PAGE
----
The principle that underpined the organization is that most politicians will do nothing unless they are pushed. High Road was a bottom-up, grassroots-based organization founded "to make it clear there will be short-term political costs for those who continue to ignore these kinds of problems ... Every time a congressperson or senator comes home and hold a meeting, there [should be] a group there pushing on the same issues", according to Anderson.[130] High Road had a growing membership base and active local teams of people who met and worked together to bring about change.[131]

The organization had a broad-based membership, with an Advisory Committee composed of prominent human-rights, environmental and political activists, as well as artists, actors, and writers, including Ed Asner, Harry Belafonte, Lester Brown, Hillary Brown, Ben Cohen, Daniel Ellsberg, Ross Gelbspan, Susan Joy Hassol, Mark Hertsgaard, Mimi Kennedy, Paul Rogat Loeb, Edward Mazria, Bill McKibben, Yoko Ono, Gus Speth, Winnie Singh, Sheila Watt-Cloutier, Elie Wiesel, and Terry Tempest Williams.[132] High Road for Human Rights primarily addressed five issues: torture and the undermining of the rule of law, genocide, slavery, the death penalty, and the human rights implications of the climate crisis.[133]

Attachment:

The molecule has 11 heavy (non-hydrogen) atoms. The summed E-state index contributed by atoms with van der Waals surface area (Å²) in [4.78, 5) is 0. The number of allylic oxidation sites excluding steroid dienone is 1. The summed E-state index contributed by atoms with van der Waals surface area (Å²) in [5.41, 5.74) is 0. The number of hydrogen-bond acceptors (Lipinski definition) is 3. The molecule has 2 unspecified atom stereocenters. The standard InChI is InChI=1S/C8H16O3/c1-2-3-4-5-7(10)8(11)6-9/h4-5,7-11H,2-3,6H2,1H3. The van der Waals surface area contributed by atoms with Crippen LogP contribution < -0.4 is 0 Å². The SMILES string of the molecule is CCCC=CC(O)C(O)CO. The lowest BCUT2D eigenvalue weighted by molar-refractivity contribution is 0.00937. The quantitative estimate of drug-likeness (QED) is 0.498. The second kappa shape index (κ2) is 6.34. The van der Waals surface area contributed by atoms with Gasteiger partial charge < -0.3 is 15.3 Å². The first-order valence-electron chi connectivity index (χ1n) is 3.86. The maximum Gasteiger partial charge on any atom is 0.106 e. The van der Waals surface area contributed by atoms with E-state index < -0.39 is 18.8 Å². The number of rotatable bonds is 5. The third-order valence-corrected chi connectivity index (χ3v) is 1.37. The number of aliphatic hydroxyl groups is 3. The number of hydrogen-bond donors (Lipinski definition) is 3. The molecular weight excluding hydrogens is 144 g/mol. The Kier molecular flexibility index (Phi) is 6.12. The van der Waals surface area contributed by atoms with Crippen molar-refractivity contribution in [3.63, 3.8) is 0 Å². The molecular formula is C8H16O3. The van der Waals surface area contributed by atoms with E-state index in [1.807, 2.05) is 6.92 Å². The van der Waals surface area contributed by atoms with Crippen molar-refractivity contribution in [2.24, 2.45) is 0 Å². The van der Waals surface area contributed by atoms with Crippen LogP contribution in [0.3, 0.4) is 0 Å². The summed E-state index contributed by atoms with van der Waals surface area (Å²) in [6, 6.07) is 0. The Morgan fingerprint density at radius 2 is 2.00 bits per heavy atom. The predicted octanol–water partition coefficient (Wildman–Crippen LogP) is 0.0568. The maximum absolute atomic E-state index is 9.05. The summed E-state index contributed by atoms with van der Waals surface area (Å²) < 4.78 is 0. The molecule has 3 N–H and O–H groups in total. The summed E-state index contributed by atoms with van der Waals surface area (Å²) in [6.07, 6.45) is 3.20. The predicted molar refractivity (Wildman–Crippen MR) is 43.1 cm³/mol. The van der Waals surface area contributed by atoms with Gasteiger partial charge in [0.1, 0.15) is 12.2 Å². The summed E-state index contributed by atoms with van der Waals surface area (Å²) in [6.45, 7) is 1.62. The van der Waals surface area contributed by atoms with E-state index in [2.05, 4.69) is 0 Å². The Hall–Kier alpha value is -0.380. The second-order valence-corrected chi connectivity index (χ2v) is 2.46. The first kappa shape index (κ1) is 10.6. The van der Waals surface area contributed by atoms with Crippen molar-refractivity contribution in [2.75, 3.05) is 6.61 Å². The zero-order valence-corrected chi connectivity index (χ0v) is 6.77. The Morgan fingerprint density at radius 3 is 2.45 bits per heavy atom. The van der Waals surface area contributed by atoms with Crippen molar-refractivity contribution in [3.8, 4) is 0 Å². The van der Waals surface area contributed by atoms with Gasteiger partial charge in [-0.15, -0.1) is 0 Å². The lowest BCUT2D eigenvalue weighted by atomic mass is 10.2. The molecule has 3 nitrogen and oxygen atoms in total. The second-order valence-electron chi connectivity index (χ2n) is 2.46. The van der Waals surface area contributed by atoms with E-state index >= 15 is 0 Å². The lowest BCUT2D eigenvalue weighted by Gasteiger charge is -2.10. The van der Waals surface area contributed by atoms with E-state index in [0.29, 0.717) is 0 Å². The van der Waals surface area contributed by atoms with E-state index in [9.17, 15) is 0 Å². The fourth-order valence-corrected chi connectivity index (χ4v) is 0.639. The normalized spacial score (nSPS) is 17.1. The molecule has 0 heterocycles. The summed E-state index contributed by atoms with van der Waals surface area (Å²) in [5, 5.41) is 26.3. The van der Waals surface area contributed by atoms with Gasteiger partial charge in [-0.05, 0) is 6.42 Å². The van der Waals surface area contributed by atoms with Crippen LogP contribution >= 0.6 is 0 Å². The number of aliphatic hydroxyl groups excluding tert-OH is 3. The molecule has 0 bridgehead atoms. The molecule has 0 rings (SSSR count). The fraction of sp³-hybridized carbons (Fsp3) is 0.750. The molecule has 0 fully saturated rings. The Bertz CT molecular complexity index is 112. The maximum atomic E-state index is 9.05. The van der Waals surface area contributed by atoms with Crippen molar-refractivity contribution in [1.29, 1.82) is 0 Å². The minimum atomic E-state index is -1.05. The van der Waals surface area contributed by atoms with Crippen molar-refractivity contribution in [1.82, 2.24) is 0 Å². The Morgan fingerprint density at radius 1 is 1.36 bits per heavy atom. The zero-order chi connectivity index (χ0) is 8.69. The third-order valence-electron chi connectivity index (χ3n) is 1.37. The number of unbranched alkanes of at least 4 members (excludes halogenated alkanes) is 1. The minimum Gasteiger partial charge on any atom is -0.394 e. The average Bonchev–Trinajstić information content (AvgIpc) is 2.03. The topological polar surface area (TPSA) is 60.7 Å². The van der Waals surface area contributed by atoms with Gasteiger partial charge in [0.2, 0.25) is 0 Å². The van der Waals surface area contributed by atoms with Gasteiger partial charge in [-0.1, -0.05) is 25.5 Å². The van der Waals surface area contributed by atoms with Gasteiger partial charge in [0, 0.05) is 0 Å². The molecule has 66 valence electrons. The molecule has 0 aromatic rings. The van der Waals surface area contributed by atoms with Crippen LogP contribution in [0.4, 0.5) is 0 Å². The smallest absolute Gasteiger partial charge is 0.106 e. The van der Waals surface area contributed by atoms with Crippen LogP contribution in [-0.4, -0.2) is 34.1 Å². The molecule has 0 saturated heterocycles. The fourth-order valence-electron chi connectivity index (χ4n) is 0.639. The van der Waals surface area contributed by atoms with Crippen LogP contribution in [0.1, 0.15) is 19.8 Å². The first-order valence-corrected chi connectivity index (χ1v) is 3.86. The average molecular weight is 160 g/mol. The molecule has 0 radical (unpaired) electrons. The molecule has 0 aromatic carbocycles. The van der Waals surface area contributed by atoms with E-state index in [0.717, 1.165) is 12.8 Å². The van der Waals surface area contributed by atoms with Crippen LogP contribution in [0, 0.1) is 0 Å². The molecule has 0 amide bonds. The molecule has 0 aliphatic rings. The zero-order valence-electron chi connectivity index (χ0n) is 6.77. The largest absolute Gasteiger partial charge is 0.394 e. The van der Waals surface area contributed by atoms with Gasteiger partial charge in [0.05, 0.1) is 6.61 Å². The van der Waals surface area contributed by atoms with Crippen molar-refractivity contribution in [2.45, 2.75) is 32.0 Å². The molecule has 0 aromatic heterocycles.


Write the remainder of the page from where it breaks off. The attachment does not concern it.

Anderson testified before the U.S. House Judiciary Committee during a hearing on September 25, 2008, concerning executive branch abuses of power,[134] and spoke at rallies organized by High Road for Human Rights in which he called for accountability for torture.[135] He has also researched, written, produced, and narrated two multimedia pieces focusing on torture and the undermining of the rule of law.[136]

For his work on human rights matters during his tenure as Executive Director of High Road for Human Rights, Anderson received the Morehouse University Gandhi, King, Ikeda Award and the Bill of Rights Defense Committee's Patriot Award.[137]

Criticisms of President Obama and the Democratic Party[edit]